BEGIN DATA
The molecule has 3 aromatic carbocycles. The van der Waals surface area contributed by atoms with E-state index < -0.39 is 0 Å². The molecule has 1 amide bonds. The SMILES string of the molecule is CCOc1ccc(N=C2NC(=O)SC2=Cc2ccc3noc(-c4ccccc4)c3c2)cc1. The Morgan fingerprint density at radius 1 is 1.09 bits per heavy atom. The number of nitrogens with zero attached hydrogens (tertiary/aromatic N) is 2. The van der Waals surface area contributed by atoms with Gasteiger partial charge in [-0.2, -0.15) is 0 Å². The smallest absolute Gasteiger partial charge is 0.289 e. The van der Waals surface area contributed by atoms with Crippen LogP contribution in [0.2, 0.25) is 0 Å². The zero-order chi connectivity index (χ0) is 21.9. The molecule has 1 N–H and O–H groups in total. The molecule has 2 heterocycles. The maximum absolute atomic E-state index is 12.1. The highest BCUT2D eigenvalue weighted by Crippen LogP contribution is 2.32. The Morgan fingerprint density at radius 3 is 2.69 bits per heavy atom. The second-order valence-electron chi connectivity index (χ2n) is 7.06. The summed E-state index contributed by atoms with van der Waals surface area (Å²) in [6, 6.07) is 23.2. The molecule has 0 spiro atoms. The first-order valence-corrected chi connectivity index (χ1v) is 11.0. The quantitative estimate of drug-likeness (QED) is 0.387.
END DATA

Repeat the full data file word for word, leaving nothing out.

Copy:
The molecule has 3 aromatic carbocycles. The van der Waals surface area contributed by atoms with E-state index < -0.39 is 0 Å². The molecule has 1 amide bonds. The SMILES string of the molecule is CCOc1ccc(N=C2NC(=O)SC2=Cc2ccc3noc(-c4ccccc4)c3c2)cc1. The Morgan fingerprint density at radius 1 is 1.09 bits per heavy atom. The number of nitrogens with zero attached hydrogens (tertiary/aromatic N) is 2. The van der Waals surface area contributed by atoms with Gasteiger partial charge in [-0.2, -0.15) is 0 Å². The smallest absolute Gasteiger partial charge is 0.289 e. The van der Waals surface area contributed by atoms with Crippen LogP contribution in [0.2, 0.25) is 0 Å². The zero-order chi connectivity index (χ0) is 21.9. The molecule has 1 N–H and O–H groups in total. The molecule has 2 heterocycles. The maximum absolute atomic E-state index is 12.1. The highest BCUT2D eigenvalue weighted by Crippen LogP contribution is 2.32. The Morgan fingerprint density at radius 3 is 2.69 bits per heavy atom. The second-order valence-electron chi connectivity index (χ2n) is 7.06. The summed E-state index contributed by atoms with van der Waals surface area (Å²) in [6, 6.07) is 23.2. The molecule has 0 spiro atoms. The first-order valence-corrected chi connectivity index (χ1v) is 11.0. The quantitative estimate of drug-likeness (QED) is 0.387.